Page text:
Of course I said yes; barely restrained myself from asking how much I had to pay for the privilege.
Denny and I have been members of the Wildflower Center for years. We joined the first time we visited. I believe in Lady Bird's vision of nature's beauty as essential to life.
We live a ways away so we don't go to the Center often. I hadn't been since the members' plant sale last fall. And I didn't wander then, just immersed myself in the plants and tried to figure out how to get everything into the back of the car.
So I was tickled to spend most of this past rainy Sunday at the Wildflower Center. I visited with one of the horticulturalists, a fellow Hill Country resident, who knows the plants and how to grow them. Then I wandered the winter-sere garden. And lapped up the lagniappe of outdoor sculpture.
I came home damp and refreshed. With 150+ pictures. My excuse was that the pictures would refresh my memory for the article. And it was the last day of a five-month outdoor sculpture exhibit, so I wouldn't get another view. And my blogfriends would want to see the garden, even in winter and rain.
Walking from the parking lot, the path led to a sculpture in front of a stone pillar.
Sitatunga, by artist Dan Pogue. Power, myth and light.
When I went past at the end of the afternoon, I caught a movement from the corner of my eye. Sitatunga. I swear.
Further down the stone walkway, water tumbles from the wall into a water garden pond.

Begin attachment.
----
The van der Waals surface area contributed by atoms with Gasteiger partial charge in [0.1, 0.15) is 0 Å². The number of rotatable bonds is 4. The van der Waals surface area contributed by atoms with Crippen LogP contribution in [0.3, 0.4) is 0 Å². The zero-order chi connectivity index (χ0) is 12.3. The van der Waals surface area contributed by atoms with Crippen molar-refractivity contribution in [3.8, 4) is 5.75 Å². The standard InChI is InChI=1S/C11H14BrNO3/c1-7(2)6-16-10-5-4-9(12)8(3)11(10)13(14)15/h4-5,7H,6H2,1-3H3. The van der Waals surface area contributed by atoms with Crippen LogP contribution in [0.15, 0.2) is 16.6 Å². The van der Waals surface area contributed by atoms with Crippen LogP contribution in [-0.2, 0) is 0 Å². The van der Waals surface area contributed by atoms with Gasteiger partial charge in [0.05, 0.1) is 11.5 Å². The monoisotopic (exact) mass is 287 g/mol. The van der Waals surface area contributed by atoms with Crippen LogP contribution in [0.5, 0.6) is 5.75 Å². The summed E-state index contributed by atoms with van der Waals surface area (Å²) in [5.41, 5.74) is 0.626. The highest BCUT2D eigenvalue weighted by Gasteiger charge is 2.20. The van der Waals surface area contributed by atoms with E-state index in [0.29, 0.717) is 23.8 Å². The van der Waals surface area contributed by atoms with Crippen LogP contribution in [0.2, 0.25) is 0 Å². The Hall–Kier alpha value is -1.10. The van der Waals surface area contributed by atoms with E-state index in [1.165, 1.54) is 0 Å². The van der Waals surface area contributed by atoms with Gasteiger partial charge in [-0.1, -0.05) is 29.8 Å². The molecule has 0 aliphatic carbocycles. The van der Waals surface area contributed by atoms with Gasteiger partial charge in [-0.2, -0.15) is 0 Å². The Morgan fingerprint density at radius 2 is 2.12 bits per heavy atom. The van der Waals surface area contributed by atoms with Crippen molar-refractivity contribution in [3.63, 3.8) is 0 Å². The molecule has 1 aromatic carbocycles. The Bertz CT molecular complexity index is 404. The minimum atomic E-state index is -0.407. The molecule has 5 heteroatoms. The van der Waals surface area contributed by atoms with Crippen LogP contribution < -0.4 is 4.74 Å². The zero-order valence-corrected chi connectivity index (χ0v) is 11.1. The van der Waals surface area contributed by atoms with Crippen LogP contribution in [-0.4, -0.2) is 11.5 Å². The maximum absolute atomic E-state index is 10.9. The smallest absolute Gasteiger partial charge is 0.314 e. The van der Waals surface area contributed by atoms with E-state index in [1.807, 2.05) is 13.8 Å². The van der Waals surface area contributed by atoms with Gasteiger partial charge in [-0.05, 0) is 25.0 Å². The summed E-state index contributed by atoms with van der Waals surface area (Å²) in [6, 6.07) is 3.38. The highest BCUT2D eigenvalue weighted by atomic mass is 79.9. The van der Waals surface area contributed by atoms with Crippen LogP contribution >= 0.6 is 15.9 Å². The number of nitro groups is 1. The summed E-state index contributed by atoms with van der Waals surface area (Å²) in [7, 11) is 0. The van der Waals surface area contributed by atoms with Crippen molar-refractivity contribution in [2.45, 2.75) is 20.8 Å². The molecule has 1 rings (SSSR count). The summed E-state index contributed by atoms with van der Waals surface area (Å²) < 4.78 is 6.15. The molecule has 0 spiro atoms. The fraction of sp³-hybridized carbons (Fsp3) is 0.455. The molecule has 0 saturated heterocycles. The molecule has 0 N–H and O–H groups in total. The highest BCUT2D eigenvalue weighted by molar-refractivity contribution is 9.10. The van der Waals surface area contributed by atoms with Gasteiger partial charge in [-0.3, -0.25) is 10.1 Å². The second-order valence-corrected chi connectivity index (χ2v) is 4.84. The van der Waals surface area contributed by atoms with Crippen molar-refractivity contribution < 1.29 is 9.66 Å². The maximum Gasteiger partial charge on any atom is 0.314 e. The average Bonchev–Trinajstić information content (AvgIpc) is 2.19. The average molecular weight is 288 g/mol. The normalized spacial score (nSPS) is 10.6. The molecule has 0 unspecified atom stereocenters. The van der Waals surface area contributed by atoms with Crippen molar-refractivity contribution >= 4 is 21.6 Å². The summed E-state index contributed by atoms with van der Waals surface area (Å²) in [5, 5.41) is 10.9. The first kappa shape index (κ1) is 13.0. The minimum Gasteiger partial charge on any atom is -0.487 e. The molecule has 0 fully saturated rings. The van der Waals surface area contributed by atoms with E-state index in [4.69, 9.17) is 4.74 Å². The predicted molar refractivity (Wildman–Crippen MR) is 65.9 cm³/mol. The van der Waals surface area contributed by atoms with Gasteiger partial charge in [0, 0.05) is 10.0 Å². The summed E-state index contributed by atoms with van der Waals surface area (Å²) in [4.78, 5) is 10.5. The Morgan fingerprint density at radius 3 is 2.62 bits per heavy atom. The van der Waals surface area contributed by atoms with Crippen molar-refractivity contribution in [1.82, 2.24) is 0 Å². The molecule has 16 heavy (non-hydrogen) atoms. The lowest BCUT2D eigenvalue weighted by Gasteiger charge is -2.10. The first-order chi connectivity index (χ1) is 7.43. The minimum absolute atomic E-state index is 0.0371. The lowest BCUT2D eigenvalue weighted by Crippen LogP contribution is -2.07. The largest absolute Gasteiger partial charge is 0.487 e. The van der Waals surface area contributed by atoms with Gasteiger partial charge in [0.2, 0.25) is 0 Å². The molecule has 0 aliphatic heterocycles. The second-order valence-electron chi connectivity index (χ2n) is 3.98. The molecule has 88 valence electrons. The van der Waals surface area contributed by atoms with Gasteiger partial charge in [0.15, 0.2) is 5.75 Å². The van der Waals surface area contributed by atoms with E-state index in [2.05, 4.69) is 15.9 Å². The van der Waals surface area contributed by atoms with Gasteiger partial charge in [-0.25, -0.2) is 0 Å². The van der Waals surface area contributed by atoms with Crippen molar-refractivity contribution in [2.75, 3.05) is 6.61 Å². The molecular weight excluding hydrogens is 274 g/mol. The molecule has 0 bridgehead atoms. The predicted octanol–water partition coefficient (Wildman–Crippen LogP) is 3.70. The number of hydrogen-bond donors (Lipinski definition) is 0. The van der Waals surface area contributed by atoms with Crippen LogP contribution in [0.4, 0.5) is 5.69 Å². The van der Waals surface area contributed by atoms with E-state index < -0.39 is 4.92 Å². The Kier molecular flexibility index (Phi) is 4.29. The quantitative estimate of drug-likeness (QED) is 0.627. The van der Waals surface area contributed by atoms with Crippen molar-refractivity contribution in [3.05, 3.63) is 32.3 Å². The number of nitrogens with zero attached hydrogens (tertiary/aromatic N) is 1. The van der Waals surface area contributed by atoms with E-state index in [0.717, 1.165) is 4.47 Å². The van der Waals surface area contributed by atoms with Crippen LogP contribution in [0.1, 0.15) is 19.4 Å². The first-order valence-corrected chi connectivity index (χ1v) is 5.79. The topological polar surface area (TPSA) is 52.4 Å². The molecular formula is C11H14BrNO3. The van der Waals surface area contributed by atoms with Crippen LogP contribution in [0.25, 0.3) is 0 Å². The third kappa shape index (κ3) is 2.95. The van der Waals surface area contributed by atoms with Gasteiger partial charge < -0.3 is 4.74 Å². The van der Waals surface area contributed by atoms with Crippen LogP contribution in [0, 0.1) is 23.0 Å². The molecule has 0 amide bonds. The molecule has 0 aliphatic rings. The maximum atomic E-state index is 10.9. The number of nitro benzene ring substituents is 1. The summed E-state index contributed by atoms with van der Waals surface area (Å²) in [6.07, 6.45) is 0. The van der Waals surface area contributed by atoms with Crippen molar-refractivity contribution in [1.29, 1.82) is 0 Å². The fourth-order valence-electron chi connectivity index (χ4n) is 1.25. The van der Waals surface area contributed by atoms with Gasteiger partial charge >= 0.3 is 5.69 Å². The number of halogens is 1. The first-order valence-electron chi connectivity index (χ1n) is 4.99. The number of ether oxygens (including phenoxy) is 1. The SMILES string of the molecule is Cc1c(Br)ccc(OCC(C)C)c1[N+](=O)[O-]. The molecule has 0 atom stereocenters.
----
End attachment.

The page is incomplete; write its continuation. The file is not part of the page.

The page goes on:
The Center has Demonstration gardens with 23 themed beds. I focused on the Hummingbird bed. My article hits print in mid-April when migration will be in full swing and gardeners want to plant new flowers. I'm hoping more habitat for the birds, more joy for the gardeners.
The plot looks a little sad now but the plants will shoot up as the days warm. The garden includes perennials Flame acanthus, Turk's cap, Coral Honeysuckle (on the arbor at back), Red salvia (greggii and coccinea), Crossvine (also on the arbor), Prairie verbena, Big Red Sage (Salvia penstemonoides), Texas Betony, and Red Yucca.
I was tickled. We have them all at home.
Carolina jessamine bloomed nearby. I wondered if hummingbirds were attracted to the tubular yellow flowers. Probably not, the nectar contains alkaloids.
The Hill Country creek garden felt like home, with plants and trees I see in our woods.
A native grass prairie had a peaceful look. In another month the grasses will green and wildflowers shine.
Before I left, I refreshed at the Cafe. It tasted as good as it looks.
If you've never been to the Wildflower Center, treat yourself to a day. If you haven't been for a while, go back.
Lady Bird Johnson Wildflower Center, 4801 La Crosse Avenue, Austin, TX. (512) 232-0100. For more information, visit http://www.wildflower.org/ .
Words and photos by Kathleen Scott,for her blog Hill Country Mysteries. Copyright 2009-2010.